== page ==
In June, I saw a post in a local Facebook group that intrigued me: "Stop! Take a break! Join us for Group Meditation in the City."
With this notice, a young couple, Hadas and Netanel Cohen, invited Nahariyanis (residents of Nahariya, Israel, where I live) to join them on a come-as-you-please basis for free group meditation twice a week during the summer — once to start the week and a second time to end it and start the weekend. I’d wanted to try meditation for a long time to improve my health, stop the constant commentary running in my mind, and explore other benefits espoused by the practice, so I decided to take advantage of this open invitation.
At our first meeting, the Cohens expressed the feelings of everyone who had gathered when they explained that they had wanted to incorporate meditation into their lives on a regular basis but hadn’t yet managed to set aside the time. They decided to make a commitment to themselves and to anyone else who wanted to join them to take bi-weekly respites of quiet.
Hadas and Netanel created something special for our ever-changing, assorted group of young couples, middle agers, retirees, and people new to meditation, as well as more experienced practitioners. We sit together on our beautiful Mediterranean coast, breathe in the sea air, feel the light breeze (not to be found any place else in Nahariya during the hot, humid summer months), and listen to the sea and to ourselves. These interludes give me a chance to take a break from my constant thoughts and my never-ending to-do list. They allow me to try to restore some calm and inner balance to my everyday life.
From the start, I appreciated the group energy and the chance to just pay attention to the here and now. I found that I enjoyed experiencing different sensations in my body and hearing sounds that don't normally register on my radar. Through the meetings, it's become even more important to me to stop and be more mindful of what is happening inside and around me and to increase my consciousness of the simple things in life. Noticing my positive reactions, I tried to incorporate the practice on my own during the rest of the week, albeit for shorter time periods, with varying levels of success.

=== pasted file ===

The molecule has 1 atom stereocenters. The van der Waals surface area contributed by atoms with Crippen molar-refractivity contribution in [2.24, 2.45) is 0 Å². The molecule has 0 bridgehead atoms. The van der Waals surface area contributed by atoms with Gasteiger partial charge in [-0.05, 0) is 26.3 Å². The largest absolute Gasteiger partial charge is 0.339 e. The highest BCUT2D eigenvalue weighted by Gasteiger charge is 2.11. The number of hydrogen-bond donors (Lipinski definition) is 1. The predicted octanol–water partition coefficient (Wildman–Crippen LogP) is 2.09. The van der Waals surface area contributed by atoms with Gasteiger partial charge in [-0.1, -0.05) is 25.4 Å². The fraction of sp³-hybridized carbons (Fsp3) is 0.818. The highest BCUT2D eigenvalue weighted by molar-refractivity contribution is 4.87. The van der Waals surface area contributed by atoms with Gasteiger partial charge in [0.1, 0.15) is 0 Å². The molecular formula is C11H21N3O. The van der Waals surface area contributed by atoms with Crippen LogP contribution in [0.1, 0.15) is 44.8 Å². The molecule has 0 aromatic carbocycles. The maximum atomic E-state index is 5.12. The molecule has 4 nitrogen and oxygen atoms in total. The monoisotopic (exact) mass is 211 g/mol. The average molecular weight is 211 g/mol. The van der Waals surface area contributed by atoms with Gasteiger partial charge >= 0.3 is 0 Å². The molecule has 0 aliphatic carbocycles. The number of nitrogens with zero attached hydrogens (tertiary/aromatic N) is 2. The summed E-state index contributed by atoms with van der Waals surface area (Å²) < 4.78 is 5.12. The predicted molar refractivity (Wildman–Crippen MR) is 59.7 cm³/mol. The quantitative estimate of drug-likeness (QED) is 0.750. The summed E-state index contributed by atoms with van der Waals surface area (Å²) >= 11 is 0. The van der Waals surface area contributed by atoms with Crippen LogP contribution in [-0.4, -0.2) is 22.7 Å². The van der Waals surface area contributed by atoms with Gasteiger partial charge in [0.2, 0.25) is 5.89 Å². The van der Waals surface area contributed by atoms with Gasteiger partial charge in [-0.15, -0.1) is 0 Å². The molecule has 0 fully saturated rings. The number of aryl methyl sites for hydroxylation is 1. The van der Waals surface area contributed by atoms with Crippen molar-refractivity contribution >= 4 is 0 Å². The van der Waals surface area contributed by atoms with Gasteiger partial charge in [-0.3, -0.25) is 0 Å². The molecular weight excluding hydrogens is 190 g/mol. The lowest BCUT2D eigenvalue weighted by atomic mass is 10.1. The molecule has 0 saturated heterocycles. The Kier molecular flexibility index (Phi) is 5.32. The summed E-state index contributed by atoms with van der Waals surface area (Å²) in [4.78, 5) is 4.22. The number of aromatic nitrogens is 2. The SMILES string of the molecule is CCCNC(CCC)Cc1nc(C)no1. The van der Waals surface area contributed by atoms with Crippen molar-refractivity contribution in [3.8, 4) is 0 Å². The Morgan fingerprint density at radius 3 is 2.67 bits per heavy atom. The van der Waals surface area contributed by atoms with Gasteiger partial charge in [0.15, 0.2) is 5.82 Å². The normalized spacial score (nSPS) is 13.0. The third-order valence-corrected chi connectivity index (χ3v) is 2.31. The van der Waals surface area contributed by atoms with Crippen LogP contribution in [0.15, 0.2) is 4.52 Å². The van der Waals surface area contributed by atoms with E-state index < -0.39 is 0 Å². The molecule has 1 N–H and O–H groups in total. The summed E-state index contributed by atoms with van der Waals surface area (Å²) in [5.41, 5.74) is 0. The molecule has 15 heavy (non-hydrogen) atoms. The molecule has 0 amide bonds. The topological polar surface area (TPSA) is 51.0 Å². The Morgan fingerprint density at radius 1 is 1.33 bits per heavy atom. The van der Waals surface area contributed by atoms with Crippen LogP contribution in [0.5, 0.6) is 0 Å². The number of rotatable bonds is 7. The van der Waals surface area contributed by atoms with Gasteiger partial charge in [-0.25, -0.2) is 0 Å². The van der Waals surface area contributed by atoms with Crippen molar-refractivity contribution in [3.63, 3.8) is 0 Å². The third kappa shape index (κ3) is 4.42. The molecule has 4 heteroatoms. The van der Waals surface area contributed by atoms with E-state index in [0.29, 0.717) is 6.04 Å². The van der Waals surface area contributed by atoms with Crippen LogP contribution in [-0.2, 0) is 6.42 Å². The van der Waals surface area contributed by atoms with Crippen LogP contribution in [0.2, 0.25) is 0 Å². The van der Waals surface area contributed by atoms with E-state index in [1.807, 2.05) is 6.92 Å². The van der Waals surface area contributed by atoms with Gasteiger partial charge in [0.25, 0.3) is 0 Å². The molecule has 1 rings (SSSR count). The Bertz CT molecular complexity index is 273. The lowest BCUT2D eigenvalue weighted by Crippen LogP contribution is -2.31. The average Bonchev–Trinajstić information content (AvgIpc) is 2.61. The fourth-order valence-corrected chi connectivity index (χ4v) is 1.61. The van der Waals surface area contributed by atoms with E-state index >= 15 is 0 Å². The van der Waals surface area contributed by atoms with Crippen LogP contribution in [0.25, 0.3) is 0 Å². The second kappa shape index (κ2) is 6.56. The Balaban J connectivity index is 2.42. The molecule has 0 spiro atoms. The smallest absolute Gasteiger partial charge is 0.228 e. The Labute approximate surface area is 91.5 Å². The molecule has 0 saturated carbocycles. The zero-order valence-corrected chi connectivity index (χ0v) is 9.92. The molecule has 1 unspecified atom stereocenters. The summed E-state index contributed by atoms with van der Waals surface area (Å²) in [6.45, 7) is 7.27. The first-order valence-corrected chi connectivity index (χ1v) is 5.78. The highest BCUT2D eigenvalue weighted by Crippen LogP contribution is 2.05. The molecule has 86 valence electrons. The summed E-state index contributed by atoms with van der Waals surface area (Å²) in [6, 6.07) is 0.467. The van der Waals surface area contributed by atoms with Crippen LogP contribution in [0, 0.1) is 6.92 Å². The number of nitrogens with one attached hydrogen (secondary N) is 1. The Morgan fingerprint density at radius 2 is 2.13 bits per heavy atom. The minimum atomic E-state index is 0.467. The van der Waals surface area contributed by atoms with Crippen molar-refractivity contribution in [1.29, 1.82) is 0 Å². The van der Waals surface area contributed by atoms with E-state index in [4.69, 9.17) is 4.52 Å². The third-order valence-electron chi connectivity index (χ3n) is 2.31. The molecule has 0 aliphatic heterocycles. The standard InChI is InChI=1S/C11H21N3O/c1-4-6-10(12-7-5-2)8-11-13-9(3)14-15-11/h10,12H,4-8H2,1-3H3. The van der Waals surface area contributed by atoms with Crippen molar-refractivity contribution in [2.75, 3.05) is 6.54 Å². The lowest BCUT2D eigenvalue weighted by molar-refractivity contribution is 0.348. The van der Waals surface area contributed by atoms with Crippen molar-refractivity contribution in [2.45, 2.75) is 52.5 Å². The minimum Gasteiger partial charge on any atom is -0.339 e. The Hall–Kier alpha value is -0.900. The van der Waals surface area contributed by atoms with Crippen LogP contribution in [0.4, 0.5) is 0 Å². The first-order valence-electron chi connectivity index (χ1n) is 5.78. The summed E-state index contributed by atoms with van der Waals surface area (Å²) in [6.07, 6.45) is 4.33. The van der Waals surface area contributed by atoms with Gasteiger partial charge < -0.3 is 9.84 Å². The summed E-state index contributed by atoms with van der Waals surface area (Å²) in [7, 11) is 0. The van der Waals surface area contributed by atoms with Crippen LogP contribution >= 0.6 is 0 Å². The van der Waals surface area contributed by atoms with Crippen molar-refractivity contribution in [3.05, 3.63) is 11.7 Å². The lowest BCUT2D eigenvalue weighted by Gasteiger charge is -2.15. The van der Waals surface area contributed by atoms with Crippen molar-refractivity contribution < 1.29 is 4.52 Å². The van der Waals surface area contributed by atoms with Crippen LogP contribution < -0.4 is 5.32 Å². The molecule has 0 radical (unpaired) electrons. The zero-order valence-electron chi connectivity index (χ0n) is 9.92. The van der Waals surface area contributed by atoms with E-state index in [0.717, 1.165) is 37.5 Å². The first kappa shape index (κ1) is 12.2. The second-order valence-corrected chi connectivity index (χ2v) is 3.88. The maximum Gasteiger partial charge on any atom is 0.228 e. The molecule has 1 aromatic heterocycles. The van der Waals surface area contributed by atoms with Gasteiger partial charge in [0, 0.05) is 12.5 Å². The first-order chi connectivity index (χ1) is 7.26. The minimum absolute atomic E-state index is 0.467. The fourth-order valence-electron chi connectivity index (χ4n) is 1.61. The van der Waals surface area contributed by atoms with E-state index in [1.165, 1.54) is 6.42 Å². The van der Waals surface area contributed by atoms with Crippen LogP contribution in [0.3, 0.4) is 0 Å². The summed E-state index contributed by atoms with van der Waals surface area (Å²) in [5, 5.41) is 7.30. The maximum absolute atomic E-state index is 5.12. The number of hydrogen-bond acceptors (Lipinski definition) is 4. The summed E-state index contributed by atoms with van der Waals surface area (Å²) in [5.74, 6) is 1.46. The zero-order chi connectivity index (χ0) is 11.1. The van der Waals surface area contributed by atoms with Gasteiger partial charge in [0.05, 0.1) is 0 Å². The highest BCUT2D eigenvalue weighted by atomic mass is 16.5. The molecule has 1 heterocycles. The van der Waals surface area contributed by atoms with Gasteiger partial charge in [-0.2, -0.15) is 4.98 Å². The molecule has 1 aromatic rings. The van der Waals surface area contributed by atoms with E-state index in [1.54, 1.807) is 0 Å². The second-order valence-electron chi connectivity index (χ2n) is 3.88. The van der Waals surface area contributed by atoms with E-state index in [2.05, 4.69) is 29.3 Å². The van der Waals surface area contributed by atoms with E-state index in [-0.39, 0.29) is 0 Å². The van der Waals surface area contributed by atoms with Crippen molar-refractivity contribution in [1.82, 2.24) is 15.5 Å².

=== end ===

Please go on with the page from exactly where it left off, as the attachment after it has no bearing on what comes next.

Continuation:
As the summer passed and the days moved from Tishah B'av into the Hebrew month of Elul, I began to welcome the meditation experience even more. According to Jewish tradition, starting with Tishah B'Av we count seven weeks of teshuvah (returning) that lead to the Yamim Noraim, or Days of Awe (Rosh HaShanah and the 10 days until Yom Kippur). During this period, we are supposed to dedicate time on a daily basis to examining ourselves and our relationships with others, with the world, and with God. As we reflect, we can also consider our commitment to positive changes for the coming year.
I've always had a little trouble preparing myself for Rosh HaShanah and never really felt that I knew how or what to do. In his book This Is Real and You Are Completely Unprepared, Rabbi Alan Lew points out that meditation is one of the ways we can prepare for the Days of Awe, as it allows us to look inward and see ourselves more clearly. He writes that it also "…helps us see that we are something larger than ourselves. This is an essential aspect of Rosh HaShanah – seeing ourselves as not just a discrete ego but as part of a great flow of being."
Through meditation, I've discovered an active and doable way to approach the new year that fills me with a feeling of renewal. How meditation will actually impact my High Holiday experience has yet to be seen. What I do know is that I feel richer for giving myself the time and space to connect more deeply with myself, my surroundings and my Judaism through the gift of regularly disengaging, for short time periods, from the race through life.
Whether or not you do anything to get into the mindset for the Jewish new year, may you be happy, peaceful and light in body, spirit, and mind.